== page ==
Murder She Didn't Write

Thu 31st July – Sat 16th August 2014


Gender Trouble

at 20:39 on 7th Aug 2014



It's hard to criticise a show that is a) entirely devised on the spot and b) succeeds in entertaining to such a level that the audience are in hysterics throughout.

Given that every improvised performance is different, my perspective is obviously wholly related to the one performance I saw. This followed the death of a butler in Kensington Palace who was murdered by the manor's hostess so that she could 'do something interesting for once' - a line that induced ripples of hilarity.

This theme of silliness and unjustified explanation was a motif that permeated the performances and emerged in other highlights such as false french identities, spontaneous physical assaults and the all too surprising lesbian love affair revealed towards the end.

Whilst it's true that the slapstick silliness of the performance was indeed funny, this frequently manifested itself into the actors corpsing on stage. This would have been fine - all things considered - given that the show's very nature is to burn, break and obliterate the fourth wall at every corner, nook and cranny. However one couldn't help but notice this spill over into the actors laughing (perhaps too much) at the funniness of their own jokes - which couldn't help but incur the odd cringe.

This was quickly remedied however, by one of the actors taking the initiative to move the plot forward in a totally different, and usually comedic, direction. This was frequently Imogen Palmer, who's long considered pauses displayed her expertise as a talented and clearly experienced actress: "Mr Pendragon. It appears you think we are killers. But we are not, we're just French" being a line that had the audience in particular stitches.

This is a show worth seeing. Silly but clever, slapstick but also maturely improvised. A whirl of comic success.


Alex Green

at 10:51 on 8th Aug 2014



It’s a murder mystery entirely improvised according to the whim of the audience. It’s characters are seemingly lifted straight from a game of Cluedo, but are different every night. The shocks come thick and fast.

The first is a gunshot offstage that gets the crowd on the edge of their seats. The clever revealing moments that fill the rest of the show take the cliché of the murder mystery and stretch it to ridiculous lengths. The show’s premise is this: the audience choose the title, its protagonist, and the setting. The murderer and the victim are also chosen by an audience member, so it's difficult not to feel directly involved in the action. The lead of the night is named Don Pendragon, and the murder takes place in Kensington Palace. The name of the show: The Case of Madame Bouton’s Green Bag. A good start then.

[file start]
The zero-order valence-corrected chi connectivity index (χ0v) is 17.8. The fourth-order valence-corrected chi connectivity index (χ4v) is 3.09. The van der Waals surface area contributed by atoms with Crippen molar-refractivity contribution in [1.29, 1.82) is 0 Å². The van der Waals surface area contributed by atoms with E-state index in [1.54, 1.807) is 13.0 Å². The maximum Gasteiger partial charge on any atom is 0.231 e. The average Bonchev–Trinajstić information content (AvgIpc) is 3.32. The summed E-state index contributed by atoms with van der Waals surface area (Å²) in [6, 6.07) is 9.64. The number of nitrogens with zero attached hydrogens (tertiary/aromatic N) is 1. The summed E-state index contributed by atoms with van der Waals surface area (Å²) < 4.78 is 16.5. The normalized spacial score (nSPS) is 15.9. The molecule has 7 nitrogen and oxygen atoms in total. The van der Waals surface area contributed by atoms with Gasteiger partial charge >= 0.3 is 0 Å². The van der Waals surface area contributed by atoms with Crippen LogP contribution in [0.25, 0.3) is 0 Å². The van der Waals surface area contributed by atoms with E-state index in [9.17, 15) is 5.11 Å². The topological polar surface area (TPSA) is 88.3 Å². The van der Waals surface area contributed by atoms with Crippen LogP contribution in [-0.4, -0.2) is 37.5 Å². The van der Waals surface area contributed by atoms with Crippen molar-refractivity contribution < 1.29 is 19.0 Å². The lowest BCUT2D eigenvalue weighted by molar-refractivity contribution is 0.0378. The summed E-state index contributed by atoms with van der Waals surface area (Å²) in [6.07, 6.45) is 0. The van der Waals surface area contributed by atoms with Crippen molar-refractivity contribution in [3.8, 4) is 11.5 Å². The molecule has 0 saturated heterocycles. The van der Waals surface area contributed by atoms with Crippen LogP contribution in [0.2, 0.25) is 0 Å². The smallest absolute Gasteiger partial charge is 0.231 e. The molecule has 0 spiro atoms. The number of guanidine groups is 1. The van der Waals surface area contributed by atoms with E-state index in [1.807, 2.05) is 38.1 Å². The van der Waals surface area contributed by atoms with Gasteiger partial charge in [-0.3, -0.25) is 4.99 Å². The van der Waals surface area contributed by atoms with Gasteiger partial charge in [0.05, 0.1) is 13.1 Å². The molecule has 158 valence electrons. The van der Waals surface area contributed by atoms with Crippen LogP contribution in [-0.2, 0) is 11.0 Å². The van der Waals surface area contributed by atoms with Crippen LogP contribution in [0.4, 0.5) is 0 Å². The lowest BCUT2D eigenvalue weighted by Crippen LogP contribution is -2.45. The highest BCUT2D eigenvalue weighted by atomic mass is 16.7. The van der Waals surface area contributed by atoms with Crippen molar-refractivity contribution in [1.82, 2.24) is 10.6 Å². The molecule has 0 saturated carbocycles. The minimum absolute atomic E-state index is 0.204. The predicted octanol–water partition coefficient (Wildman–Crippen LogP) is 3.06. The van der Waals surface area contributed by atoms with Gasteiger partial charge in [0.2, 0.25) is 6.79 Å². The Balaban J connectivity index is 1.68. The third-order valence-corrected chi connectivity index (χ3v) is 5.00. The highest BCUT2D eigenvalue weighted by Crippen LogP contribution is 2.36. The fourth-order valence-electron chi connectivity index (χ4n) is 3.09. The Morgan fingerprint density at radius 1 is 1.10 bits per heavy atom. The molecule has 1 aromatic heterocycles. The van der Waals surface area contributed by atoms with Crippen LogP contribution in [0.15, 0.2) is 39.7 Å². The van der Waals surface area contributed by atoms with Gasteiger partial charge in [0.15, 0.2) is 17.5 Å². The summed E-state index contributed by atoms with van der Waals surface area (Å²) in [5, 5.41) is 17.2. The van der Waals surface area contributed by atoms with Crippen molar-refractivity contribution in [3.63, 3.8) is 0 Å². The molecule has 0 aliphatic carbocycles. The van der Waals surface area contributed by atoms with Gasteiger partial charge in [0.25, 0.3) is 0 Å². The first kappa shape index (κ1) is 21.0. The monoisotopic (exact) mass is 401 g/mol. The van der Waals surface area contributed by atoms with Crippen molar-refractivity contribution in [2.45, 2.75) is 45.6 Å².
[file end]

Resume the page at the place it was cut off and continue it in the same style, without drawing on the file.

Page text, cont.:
The components are undoubtedly ridiculous, but they force the cast into positions I can only call hilarious. Casual questions such as ‘how are you?’ transform into ‘how... is your palace?’ as each cast member realises how ridiculous the situation he finds himself in is. With half the cast ending up with French accents and an inadvertent descent into class politics due to the setting, the beauty of the show is how it tests its cast.

Crafty husband, Mr White, deserves special mention for his witty one-liners that keep the plot moving during moments that threatened to see it stall. The decrepit butler of Kensington Palace is performed with an endearingly dour humour and is made even funnier by the impromptu revelation that he used to be a womaniser. I was sad to see him murdered. Luckily, the many flashbacks to the moments surrounding his death see him reprise the role in a typically droll manner, which further draws the crowd into the twists and turns of the night’s show.

The five strong cast come across more as a group of friends enjoying themselves, rather than a cast working towards a professional performance. This is not necessarily a bad thing - engaging the audience and provoking laughs is the priority. The performance caters for witty one-liners and self-aware references to the risky nature of improvisation but in essence, the production relies on the crowd for its inspiration. All in all, a deeply enjoyable performance that shows depth at points where depth was not expected.


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